OAKLAND — Police investigating the execution-style killing of a journalist raided a bakery run by a Black Muslim splinter group Friday and seized weapons they said linked the group to the crime.
Just before dawn, scores of officers in riot gear descended from heavily armed vehicles and stormed Your Black Muslim Bakery and three nearby residences. Seven people were arrested and numerous weapons were seized in the military-style operation.
The brazen slaying Thursday of Oakland Post Editor Chauncey Bailey has shocked Bay Area residents as well as journalists nationwide.
At a news conference Friday, police sketched a few details of the operation that they say captured Bailey's killers.
"We have scientific evidence that links the firearms to the murder of Chauncey Bailey" as well as two other recent killings, Deputy Chief Howard Jordan said the day after Bailey was shot in broad daylight while walking to work.
The masked gunman fled in a van, said a police spokesman, who described the attack as the work of a contract killer.
A lawyer for the Post, a black-owned weekly, said Friday that Bailey was working on a piece examining financial allegations against the bakery, which has filed for bankruptcy. Bailey was also working on a separate story on youth violence, but the attorney said he did not believe that the group was a focus of that story.
"He was working on several stories, including one about financial allegations against the group," attorney Walter Riley said. "None of them were at the publication stage. They were still looking for confirmation."
Riley said he believed that Bailey was targeted because of his work as a journalist. "There is no indication there was a personal motive in this," he said.
Post Publisher Paul Cobb was more circumspect about whether Bailey was killed in retaliation for his digging.
"I don't know if there's a connection," he said. "I think that in terms of sequence of events, both are happening within a 48-hour period. But that bridge in Minneapolis fell too. Is that connected as well? I don't want to link things until I am sure."
Your Black Muslim Bakery is an Oakland institution founded in the 1960s by a charismatic entrepreneur and spiritual leader named Yusuf Ali Bey Sr., who died in 2003. The group he established is unrelated to the Nation of Islam.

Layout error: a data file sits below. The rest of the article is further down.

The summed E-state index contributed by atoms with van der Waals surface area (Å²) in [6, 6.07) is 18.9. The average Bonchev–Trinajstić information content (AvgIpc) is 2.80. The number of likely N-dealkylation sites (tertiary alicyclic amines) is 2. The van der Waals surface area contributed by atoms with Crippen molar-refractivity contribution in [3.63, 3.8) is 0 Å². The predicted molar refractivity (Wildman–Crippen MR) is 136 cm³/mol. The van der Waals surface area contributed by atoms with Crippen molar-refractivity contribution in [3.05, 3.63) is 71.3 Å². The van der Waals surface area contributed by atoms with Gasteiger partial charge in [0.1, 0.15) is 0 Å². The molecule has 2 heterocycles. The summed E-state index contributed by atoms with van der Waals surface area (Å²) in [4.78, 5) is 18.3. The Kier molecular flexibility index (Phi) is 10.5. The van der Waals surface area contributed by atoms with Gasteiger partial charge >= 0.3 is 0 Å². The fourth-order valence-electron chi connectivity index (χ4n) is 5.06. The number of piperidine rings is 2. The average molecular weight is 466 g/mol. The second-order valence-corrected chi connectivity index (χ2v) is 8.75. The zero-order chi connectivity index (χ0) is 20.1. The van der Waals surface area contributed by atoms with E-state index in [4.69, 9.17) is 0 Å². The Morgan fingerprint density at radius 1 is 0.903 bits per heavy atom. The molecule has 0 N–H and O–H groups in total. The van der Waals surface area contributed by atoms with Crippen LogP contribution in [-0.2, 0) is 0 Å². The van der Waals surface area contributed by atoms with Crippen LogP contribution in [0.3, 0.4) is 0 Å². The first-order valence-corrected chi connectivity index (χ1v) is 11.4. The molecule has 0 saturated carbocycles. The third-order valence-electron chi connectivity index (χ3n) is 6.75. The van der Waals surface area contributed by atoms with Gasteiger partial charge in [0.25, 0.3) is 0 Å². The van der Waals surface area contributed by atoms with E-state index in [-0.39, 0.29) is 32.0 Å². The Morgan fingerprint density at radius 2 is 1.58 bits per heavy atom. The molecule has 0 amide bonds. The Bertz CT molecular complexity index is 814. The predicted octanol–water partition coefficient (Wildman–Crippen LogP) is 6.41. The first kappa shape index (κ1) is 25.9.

The business, which filed for bankruptcy protection last fall, provides baked goods to natural food stores in the Bay Area. The group's leaders boasted of the jobs and moral direction they provided to a legion of down-and-out workers -- claims tarnished by accusations that Bey raped young female employees and that his followers used brutal tactics against critics.
Joseph Debro, a business columnist for the Post, said Bailey called him last week and asked for information he planned to use in a piece about the bakery's bankruptcy proceedings.
"He asked me the difference between bankruptcy chapters 11, 7 and 13, and when I asked him why, he said he was doing an article on Your Black Muslim Bakery," Debro said. "There was no anxiety or worry. It was just routine. Chauncey worked on a bunch of stories at one time."
Bailey, the father of a teenage son, was promoted in June to editor of the Post, where he had covered politics and community news. Previously, he had worked as a reporter at the Oakland Tribune and the Detroit News, in addition to hosting commentary shows on radio and TV stations in Oakland.
The exact motive for killing Bailey remains unclear, but his death was widely viewed as an attack on journalism.
Neil Henry, interim dean of the Graduate School of Journalism at UC Berkeley, called Bailey's killing "an assault on civic institutions we cherish."
"While the full reasons behind Bailey's execution-style killing are yet unknown, it seems clear that it represents not only a tragic new example of the escalating wages of violence in Oakland, it also is likely a chilling reminder that in America, too, truth seeking requires vigilant protections," Henry said in a statement.
According to an advocacy group called the Committee to Protect Journalists, the last assassination of a journalist in the U.S. occurred 14 years ago. The most famous was in 1976, when Arizona Republic reporter Don Bolles, who frequently wrote about organized crime, was killed by a bomb beneath his car.
Police said Friday that they conducted the raids anticipating violent resistance.
"We were facing some pretty serious people," Oakland Deputy Chief David Kozicki said. "We knew they were armed, and we knew we had to go into this with proper resources."
The most recent police investigation of the bakery was sparked by incidents of alleged kidnapping, robbery and torture in November 2006 and in May. After two killings outside the bakery within four days last month, Oakland police sought help from other departments.
Officers would not disclose the similarities among the crimes or details of the July killings outside the bakery.